Crohn's bacterial ecosystem identified
Use of antibiotics in young people with Crohn's found to worsen imbalance of bacteria
Researchers say they now have a better understanding of the so-called microbiome, or bacterial ecosystem, in patients who suffer from Crohn's disease.
In the largest study of its kind, a team of mostly U.S. researchers identified specific bacteria that are abnormally increased or decreased with the onset of the potentially debilitating inflammatory bowel disease.
They took biopsies from 447 individuals with new-onset Crohn's disease and 221 non-affected individuals at multiple sites along the gastrointestinal tract, and then looked for differences between the two groups.
The team found that microbial balance was disrupted in patients who have Crohn's, with beneficial microbes missing and the damaging kind flourishing.
Subjects who had yet to receive any treatment for the disease showed a significant decrease in diversity in the microbial population.
Study may lead to new therapies
One of the author's of the study, Dr. Ramnik Xavier of Massachusetts General Hospital, said the study "forms a blueprint to develop microbial therapeutics."
In addition, the researchers found that biopsies taken from rectal tissue served as good indicators of disease, regardless of where a patient was experiencing inflammation along the gastrointestinal tract. That discovery could lead to doctors relying more on relatively convenient rectal biopsies to reach an early diagnosis.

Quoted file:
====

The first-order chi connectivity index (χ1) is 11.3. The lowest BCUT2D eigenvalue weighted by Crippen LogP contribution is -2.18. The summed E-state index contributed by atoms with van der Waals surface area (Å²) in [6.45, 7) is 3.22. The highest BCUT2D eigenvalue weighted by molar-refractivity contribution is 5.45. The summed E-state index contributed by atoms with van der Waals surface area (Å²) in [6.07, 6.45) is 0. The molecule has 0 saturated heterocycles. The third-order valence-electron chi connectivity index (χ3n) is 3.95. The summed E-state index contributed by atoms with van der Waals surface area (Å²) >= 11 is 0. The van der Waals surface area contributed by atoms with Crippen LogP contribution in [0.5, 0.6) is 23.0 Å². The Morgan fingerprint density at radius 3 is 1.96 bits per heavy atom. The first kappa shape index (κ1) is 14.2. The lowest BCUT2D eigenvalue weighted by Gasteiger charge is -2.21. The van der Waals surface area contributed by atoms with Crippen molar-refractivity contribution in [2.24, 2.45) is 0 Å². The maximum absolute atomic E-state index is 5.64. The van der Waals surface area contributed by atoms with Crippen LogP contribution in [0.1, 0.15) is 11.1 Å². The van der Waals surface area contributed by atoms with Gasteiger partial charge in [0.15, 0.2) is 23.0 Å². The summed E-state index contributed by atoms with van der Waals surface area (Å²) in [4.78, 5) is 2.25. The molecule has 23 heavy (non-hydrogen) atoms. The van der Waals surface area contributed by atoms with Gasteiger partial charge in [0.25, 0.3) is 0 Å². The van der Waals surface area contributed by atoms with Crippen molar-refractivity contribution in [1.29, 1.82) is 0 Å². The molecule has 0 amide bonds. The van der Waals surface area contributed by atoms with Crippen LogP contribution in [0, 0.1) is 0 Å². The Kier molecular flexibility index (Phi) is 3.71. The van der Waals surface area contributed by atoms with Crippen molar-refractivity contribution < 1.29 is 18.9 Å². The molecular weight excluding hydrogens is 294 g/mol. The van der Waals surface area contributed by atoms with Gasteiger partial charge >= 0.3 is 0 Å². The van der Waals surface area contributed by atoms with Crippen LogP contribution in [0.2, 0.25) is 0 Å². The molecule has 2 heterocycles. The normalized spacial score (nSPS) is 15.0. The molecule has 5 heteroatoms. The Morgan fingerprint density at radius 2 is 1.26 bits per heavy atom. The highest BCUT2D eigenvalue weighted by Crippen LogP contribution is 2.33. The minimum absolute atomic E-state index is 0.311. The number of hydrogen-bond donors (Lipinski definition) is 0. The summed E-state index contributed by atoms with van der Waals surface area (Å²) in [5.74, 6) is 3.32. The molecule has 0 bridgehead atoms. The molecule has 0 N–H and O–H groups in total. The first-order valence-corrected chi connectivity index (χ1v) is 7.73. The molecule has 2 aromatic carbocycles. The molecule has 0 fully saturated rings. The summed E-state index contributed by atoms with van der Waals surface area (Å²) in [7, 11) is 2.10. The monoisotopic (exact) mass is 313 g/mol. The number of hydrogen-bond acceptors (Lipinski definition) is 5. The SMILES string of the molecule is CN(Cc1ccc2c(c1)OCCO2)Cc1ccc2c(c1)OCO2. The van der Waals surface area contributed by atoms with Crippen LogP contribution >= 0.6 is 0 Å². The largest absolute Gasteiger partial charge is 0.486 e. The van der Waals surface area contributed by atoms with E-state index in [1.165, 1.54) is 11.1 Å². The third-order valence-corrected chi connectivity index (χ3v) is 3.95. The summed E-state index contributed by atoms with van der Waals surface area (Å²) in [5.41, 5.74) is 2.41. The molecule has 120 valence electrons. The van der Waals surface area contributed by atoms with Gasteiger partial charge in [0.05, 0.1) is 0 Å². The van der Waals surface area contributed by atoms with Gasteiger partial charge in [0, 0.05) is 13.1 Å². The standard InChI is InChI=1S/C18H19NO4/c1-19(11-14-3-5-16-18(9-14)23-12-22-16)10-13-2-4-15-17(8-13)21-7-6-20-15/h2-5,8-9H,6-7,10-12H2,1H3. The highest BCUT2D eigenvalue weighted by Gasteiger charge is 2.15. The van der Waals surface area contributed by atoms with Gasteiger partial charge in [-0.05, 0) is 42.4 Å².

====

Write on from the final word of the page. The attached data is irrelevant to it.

Scientists have long suspected that an inappropriate response to bacteria in the digestive system somehow causes the immune system to attack the lining of the digestive tract in Crohn's, leading to inflammation.
Prior to a diagnosis, a doctor may prescribe antibiotics, which can help lower the level of bacteria in the intestines and lessen the severity of symptoms.
But the team, which published its study in the March 12 issue of Cell Host & Microbe, found that antibiotics used in children with Crohn's who took part in the study caused a loss of good microbes and an increase in pathological ones.
The study was funded by the Crohn's & Colitis Foundation of America. One in 200 people in the U.S. and Canada are affected by either Crohn's or ulcerative colitis, known collectively as inflammatory bowel disease.
The causes of Crohn's are not well understood, and there is no cure for the illness, known for causing abdominal pain and diarrhea. Patients can take anti-inflammatory drugs (corticosteroids) to manage symptoms.